Ana Marie Cox of Time magazine had the initial response of questioning Brooks's inclusion of Buddhism in the union with science -- presumably at the exclusion of other religions. Her conclusion was that he could start to sound like he was in line with anti-science propaganda*. Brooks offered his response at a Pew Forum that preceded the article, "My theory is I carry the label 'conservative,' and the label 'conservative' sets off certain neural patterns in your head that make you think that, as a conservative, I have reasonably strict spiritual beliefs or traditional religious beliefs, and therefore would be hostile to Buddhism." Admittedly, he was in the mood to describe everything in terms of neurology (which is not by any means a bad thing).

At the aforementioned Pew Forum, Brooks documented some of the conclusions of existing research quite accurately. My favorite point of his is on the subject of emotion theory: "The Doctor Spock idea from Star Trek, that reason and emotion are two different things, is completely wrong. Emotion is what we use to assign value to things, and without emotion you can’t make decisions."

Also: "There is no such thing as one individual brain. Our brains are all merged together in a series of ultimate feedback loops. So I think when you look at this research... It won’t lead to the idea that we are just material creatures and atheism is the answer."

Again, this is just a journalist summarizing the research of others, but the professor of radiology who was present at the forum had only corroborations to offer.

Speaking of belief: having never seen the man in person, it is my belief that David Brooks is roughly seven feet tall.

* - Whereas I suspected she was going to go in the direction of "anti-Christian propaganda," thus perhaps implying our unconscious allegiances. After she mentions the science-Buddhism link, she sarcastically asserts, "they're not like you and me!" implying her Christian allegiance, thus making Brooks guilty of potential anti-science (though, her allegiance is likely due to being a journalist representing the interests of a dominantly (and self-reportedly) Christian nation (the "you" of the "you and me"). My allegiance of unconsciously trusting science first led me to predict her argument would lead to an anti-Christian conclusion. Of course, if I were a Buddhist who didn't trust science, I would think it anti-Buddhist. But no matter.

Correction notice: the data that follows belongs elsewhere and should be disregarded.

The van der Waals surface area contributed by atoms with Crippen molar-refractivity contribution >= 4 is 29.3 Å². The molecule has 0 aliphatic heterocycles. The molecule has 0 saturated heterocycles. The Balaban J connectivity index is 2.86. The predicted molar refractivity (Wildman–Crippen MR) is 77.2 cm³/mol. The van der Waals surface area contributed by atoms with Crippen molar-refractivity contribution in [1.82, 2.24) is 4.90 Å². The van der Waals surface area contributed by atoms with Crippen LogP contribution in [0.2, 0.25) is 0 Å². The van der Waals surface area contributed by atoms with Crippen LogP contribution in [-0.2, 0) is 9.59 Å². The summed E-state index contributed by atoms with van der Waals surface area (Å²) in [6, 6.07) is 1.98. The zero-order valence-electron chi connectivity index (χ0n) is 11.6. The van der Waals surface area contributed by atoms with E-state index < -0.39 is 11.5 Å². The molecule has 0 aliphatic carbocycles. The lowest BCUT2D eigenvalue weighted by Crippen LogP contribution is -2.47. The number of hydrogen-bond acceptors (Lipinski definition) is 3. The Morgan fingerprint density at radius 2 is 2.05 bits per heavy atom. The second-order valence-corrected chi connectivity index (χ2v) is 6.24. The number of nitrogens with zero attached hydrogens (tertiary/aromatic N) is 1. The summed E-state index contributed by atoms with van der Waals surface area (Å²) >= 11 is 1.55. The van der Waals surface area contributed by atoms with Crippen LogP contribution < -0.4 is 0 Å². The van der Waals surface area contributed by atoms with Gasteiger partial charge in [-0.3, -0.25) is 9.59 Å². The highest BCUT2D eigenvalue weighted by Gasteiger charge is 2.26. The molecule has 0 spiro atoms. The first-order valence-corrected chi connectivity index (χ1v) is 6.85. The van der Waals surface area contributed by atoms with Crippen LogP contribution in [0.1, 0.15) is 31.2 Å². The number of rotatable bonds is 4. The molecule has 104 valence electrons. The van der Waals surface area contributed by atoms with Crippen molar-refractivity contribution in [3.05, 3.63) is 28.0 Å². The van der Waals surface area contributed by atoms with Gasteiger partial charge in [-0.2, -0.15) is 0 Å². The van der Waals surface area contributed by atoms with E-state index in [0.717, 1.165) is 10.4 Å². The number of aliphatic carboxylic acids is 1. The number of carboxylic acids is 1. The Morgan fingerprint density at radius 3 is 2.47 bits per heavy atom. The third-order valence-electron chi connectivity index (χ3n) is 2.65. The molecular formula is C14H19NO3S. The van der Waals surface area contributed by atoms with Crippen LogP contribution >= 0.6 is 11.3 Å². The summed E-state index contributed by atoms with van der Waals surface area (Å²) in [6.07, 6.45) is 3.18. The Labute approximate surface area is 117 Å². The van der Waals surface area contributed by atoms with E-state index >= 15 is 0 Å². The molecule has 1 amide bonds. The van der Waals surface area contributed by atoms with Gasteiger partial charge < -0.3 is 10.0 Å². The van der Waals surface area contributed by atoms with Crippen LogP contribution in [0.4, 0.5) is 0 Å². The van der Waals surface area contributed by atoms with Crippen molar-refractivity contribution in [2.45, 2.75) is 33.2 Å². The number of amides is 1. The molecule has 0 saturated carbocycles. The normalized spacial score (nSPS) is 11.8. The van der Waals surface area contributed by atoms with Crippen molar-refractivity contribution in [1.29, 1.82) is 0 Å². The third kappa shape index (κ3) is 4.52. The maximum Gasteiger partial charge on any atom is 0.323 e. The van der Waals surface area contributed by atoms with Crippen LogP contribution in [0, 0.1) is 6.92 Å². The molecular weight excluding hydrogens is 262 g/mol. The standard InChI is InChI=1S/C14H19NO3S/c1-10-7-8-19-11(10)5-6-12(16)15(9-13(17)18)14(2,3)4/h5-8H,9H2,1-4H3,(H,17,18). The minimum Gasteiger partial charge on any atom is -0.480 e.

Tuesday, May 20, 2008

Taxing recreational exercise

Partially tongue-in-cheek, but some sincere discussion of the social cost of cheap-food-derived-from-excess-carbon-use.

The tongue-in-cheek part also at least questions the idea of exercise: if our bodies were cars, we'd be filling them past the brim with gas and then occasionally driving them around the block a few times (or maybe even prop them up in the garage and run them for a while a la the ferrari in Ferris Beuller), while regularly loading the whole thing into a flatbed tow truck to get around.

Tuesday, May 13, 2008

"The Pigou Club gives the edge to Obama."

Greg Mankiw comments on the two (presumptive... assumptive?) presidential nominees' recent statements on environmental policy.